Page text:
Featured Research

from universities, journals, and other organizations

Tapping into sorghum's weed-fighting capabilities to give growers more options

Date:
June 15, 2010
Source:
USDA/Agricultural Research Service
Summary:
By unlocking the genetic secrets of sorghum, scientists have found a way to make one of the world's most important cereal crops a better option for growers.

ARS molecular biologist Zhiqiang Pan is part of team that has found two gene sequences controlling sorghum's production of sorgoleone, a compound that stops weeds from growing nearby but may also keep some crops from growing well in fields where sorghum has been raised.
Credit: Peggy Grebb

By unlocking the genetic secrets of sorghum, Agricultural Research Service (ARS) scientists have found a way to make one of the world's most important cereal crops a better option for growers. Researchers at the ARS Natural Products Utilization Unit in Oxford, Miss. also may have opened a door to reducing pesticide use in the production of other crops.

Related Articles


Sorghum secretes a compound known as sorgoleone that is instrumental in helping the plant combat weeds. But in a way it does its job too well. Certain crops don't grow well in fields where sorghum has been raised, causing problems for growers who want to plant different crops on those fields.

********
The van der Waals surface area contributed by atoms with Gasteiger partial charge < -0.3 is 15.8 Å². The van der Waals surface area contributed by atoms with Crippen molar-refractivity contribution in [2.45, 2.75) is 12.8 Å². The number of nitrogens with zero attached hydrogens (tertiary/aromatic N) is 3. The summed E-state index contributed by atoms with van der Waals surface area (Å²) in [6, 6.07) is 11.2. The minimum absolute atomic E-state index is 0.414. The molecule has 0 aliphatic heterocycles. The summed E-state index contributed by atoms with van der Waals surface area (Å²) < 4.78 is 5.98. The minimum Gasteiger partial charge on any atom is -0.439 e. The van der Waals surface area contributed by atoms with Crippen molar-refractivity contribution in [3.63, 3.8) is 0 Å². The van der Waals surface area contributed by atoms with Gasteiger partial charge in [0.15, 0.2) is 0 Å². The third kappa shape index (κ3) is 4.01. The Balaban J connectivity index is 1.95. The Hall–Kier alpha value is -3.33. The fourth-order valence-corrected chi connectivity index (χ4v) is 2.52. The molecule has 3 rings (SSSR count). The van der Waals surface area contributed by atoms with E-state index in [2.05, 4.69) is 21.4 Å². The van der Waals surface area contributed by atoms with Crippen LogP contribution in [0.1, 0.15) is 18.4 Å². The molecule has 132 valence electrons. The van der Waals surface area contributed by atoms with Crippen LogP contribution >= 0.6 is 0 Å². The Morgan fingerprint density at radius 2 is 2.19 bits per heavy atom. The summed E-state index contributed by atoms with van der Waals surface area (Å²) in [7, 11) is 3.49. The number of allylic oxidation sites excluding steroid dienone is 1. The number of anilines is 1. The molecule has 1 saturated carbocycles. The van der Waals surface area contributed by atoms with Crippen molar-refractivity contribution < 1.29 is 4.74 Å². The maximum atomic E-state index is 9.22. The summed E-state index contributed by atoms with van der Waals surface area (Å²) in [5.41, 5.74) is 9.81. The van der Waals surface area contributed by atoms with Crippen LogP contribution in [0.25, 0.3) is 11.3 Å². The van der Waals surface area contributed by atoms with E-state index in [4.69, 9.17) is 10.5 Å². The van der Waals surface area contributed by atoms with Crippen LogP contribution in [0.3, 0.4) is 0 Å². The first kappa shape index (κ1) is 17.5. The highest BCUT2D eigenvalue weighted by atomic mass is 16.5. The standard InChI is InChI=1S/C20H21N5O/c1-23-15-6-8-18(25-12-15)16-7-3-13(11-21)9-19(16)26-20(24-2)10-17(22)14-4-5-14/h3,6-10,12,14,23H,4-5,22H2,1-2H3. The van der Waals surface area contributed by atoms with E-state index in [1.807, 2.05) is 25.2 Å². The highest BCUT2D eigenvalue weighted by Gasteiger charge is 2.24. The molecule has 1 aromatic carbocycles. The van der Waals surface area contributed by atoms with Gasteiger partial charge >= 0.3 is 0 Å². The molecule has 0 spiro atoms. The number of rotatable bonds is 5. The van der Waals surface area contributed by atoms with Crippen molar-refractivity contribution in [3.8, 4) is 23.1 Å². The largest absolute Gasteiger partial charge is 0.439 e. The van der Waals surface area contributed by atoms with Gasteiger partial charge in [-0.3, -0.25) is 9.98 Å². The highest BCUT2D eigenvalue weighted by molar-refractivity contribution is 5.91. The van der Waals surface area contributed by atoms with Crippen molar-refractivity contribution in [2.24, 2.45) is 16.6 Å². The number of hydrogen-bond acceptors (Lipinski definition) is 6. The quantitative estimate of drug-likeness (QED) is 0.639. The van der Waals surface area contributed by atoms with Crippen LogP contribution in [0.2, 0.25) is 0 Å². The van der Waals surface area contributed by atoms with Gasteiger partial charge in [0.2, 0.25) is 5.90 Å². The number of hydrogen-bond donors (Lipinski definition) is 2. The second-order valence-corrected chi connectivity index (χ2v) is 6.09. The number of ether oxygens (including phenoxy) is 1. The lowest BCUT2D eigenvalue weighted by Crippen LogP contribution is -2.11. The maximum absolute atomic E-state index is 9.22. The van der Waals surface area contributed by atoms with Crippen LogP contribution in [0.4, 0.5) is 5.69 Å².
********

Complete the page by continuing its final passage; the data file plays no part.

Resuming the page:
The research team at Oxford included molecular biologist Scott Baerson, chemist Agnes Rimando, research leader Stephen O. Duke, plant physiologist Franck E. Dayan, molecular biologist Zhiqiang Pan, and plant physiologist Daniel Cook, who now works at the ARS Poisonous Plant Research Laboratory in Logan, Utah.

The team started with two pieces of evidence that helped them address the problem. Previous studies showed that sorgoleone is produced in the plant root hairs, and that a special type of enzyme within the plant plays a major role in sorgoleone production.

Using a strategy called sequence tagging, the scientists searched an established sorghum genome database for gene sequences associated with that class of enzymes. They found two gene sequences expressed in the plant root hair cells that produced the enzymes. When they silenced the two gene sequences, it dramatically reduced sorgoleone levels in the sorghum plants produced.